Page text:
THE son of an alleged drugs 'puppet master' has admitted selling cocaine in small street deals but denies being part of a larger conspiracy.

Aaqib Nasar took to the witness stand to deny any role in a conspiracy, said by the prosecution to be led by his father, Mohammed Nasar. The 22-year-old of Bath Road, Worcester, is one of four defendants standing trial at Worcester Crown Court. The Worcester nightclub doorman denies conspiring between January 1, 2015 and December 8, 2016 to supply cocaine in the city.

Nasar, represented by Jabeen Akhtar, grew up without his dad, jailed for a previous drugs conspiracy in 2003. He said he did not have exclusive access to the Audi A4 which the prosecution say is linked to this conspiracy, telling the jury it was used by his dad, uncle, brother and cousin.

Nasar knew Ashley James, convicted leader of a linked conspiracy, through boxing but did now know he was dealing cocaine. Nasar knew another convicted conspirator, David Warren, through the gym, he told the jury.

Nasar knew Saheed Iqbal, the taxi driver arrested in Worcester with 1kg of cocaine worth around £100,000 on November 13, 2015. Nasar said Iqbal was a member of Worcester's 'small Asian community' but denied he was observed in Iqbal's taxi in Midland Road, Worcester, on November 11, 2015, two days before the taxi driver's arrest. He had known co-defendant Robert Degaris as long as he could remember. Another co-defendant and alleged drugs courier, Steven Binning, was a friend of his dad's.

Nasar said a meeting at the tip in Bilford Road in Worcester on May 28, 2015 with Ashley James and David Warren, who worked there, was 'chance' and nothing to do with drugs.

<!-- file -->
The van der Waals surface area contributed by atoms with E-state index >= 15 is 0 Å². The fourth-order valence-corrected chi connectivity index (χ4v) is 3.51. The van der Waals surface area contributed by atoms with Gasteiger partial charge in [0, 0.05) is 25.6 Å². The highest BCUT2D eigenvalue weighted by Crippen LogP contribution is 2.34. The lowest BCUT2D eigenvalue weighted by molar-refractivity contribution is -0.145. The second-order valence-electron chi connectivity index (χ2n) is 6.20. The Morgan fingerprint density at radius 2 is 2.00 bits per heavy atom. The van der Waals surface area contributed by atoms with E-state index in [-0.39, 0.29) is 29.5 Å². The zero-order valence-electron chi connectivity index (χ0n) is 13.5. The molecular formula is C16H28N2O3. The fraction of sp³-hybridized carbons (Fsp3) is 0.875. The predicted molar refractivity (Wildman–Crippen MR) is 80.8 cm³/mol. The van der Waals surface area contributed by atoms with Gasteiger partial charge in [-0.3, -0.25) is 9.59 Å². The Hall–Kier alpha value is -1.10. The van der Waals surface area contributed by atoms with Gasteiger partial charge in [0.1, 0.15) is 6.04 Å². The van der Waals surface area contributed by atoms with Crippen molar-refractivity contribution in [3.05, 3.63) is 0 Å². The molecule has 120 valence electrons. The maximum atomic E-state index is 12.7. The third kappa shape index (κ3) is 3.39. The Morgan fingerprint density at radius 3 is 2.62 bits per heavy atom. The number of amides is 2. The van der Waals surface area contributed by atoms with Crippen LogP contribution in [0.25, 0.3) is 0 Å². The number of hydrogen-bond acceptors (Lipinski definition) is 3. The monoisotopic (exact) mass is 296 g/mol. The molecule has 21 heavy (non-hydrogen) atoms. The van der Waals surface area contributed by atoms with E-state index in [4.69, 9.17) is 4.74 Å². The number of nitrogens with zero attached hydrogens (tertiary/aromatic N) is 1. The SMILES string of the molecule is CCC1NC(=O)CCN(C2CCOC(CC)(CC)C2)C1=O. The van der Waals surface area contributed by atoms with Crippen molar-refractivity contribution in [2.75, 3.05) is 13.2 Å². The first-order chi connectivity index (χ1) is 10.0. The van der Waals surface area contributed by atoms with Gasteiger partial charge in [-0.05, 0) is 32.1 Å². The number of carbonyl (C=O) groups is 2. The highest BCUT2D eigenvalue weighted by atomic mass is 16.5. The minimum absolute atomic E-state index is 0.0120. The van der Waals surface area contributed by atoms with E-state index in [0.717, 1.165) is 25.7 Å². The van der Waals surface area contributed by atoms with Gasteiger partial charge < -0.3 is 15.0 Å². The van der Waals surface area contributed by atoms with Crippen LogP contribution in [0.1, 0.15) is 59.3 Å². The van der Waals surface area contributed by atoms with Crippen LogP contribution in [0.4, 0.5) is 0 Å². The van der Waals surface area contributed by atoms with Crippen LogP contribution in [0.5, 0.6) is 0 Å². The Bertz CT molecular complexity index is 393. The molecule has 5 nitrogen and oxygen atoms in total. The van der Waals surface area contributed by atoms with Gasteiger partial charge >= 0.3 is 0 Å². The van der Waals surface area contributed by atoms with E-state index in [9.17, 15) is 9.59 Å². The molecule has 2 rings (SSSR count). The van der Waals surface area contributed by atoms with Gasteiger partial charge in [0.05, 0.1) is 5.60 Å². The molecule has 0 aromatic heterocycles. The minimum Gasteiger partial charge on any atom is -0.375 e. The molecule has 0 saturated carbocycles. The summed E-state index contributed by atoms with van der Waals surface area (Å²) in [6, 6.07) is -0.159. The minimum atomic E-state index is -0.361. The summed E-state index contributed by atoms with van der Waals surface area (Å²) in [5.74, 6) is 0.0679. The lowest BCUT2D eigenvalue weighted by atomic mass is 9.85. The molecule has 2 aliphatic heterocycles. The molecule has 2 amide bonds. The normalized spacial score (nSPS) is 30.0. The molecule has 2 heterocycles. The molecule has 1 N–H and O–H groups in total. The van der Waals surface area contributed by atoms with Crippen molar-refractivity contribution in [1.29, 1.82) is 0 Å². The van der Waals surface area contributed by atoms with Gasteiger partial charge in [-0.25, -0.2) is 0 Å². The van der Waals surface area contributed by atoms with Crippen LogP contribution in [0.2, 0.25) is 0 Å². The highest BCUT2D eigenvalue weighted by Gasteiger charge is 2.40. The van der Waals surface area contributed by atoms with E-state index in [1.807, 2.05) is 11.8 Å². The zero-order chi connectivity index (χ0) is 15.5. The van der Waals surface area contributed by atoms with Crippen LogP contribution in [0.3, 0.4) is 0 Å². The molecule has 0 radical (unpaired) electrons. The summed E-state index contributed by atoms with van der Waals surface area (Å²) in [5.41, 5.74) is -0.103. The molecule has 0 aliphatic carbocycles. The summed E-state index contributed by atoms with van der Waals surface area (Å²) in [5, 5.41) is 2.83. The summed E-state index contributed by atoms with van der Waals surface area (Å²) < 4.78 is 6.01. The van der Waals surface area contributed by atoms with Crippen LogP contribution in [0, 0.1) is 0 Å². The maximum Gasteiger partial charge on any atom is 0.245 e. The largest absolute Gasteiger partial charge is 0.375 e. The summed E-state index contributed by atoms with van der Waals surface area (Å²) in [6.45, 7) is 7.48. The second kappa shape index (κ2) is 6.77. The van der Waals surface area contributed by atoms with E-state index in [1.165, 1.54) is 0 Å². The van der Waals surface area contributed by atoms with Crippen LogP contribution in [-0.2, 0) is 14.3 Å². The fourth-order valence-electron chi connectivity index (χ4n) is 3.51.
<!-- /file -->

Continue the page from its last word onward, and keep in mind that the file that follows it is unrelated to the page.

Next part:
He said: "Me and my cousin were doing some work in the garden at home. We went to dispose of some waste at the site."

Journeys to Telford were either because he was visiting family there or or for sparring and boxing events.

Nasar was also asked about two mobile phones. One he admits is his, the other he disputes. Nasar said he had not been using two phones at the same time. The data showed overlap in the use of the phones.

Nasar gave a no comment interview after his arrest on December 8, 2016, saying he was following advice from his solicitor.

He said of the drugs found at his home: "It was my own street dealing enterprise which I'm ashamed of and regret."

John Butterfield QC, prosecuting, said phone evidence showed his accepted phone had been in contact with two Ashley James mobile phones during the relevant period. Nasar said he could not recall any contact with James.

Mr Butterfield asked Nasar when he started to regret dealing drugs. Nasar gave the date of his arrest. Mr Butterfield said: "You never gave two hoots until the consequences came home to roost."

"Yes I did" said Nasar.

Mr Butterfield asked him who owned the disputed phone. Nasar said it must be a family member or friend but would not give a name. Mr Butterfield asked if Nasar's account was "complete claptrap" and emphasised the shared numbers used by both phones.

He asked why the disputed phone had been in contact with his dad if it was a friend's phone. "Are you saying your friends are always ringing your dad? Which of your friends ring your dad?"

The trial continues.